This morning, TenForums reported that Microsoft released a new Cumulative Update KB3197356 for Windows 10. But though some users have reported obtaining this through Windows Update, users who’ve successfully installed the previous update — KB3194496 — probably won’t get this latest roll-up. Those who want it anyway must visit the Microsoft Update Catalog so they can download and install it manually themselves. While this particular update is a Windows Standalone Installer (MSU) file, other updates can appear as Cabinet (CAB) files, particularly device drivers. That got me wondering about differences between the two formats. So, I researched CAB vs MSU files and report on what I learned.
The update elements for KB3197356 are .MSU files, other downloads are .CAB files. What gives?
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Understanding CAB vs MSU Files
MSU files are associated with the Windows Standalone Update Installer, of type Microsoft Update Standalone Package. Thus, this program is called when any filename ending in .msu is executed. Device drivers, on the other hand, don’t always need a special installer. Instead, you might access their contents using the “Update Driver Software…” right-click option in Device Manager. Also, CAB files are archives that support a variety of compression formats. They work with various Windows installation engines. These include the Setup API, device installers, or advpack.dll. Whatis.com says: “CAB files typically contain drivers, system files and other Windows components.”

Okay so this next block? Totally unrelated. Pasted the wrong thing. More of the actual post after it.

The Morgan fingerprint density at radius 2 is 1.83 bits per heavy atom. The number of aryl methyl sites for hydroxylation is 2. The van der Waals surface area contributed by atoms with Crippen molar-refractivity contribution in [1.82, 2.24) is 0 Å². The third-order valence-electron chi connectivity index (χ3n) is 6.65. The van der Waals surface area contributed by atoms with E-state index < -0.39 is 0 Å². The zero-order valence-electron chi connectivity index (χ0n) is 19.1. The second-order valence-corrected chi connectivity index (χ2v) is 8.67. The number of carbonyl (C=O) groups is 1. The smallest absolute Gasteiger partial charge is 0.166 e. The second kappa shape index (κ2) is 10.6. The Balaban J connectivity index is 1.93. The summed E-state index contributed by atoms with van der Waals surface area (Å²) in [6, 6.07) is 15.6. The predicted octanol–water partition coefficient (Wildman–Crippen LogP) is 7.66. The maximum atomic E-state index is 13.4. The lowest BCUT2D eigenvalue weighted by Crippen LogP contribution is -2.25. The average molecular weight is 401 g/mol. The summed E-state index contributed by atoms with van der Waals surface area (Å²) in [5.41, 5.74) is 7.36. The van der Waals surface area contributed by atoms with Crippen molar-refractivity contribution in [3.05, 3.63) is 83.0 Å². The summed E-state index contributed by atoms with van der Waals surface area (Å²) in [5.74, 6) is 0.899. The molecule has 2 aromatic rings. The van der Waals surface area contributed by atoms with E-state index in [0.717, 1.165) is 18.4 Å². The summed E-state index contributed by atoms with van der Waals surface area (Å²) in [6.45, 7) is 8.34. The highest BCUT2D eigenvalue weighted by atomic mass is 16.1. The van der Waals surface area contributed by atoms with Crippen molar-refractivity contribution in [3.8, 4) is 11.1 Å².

Here’s the core of the difference, in a nutshell. MSU files are more or less self-installing, thanks to the Standalone Update Installer program included with Windows OSes. But double-clicking a CAB file gets you nowhere automatically. You must either invoke the right installation engine, or otherwise access its contents. Much of the time, a program like 7zip does the trick nicely. But those who remain perplexed will find the Windows 10 CAB Installer (download links: x86/32-bit, x64/64-bit) helpful in using CAB contents (source: TenForums).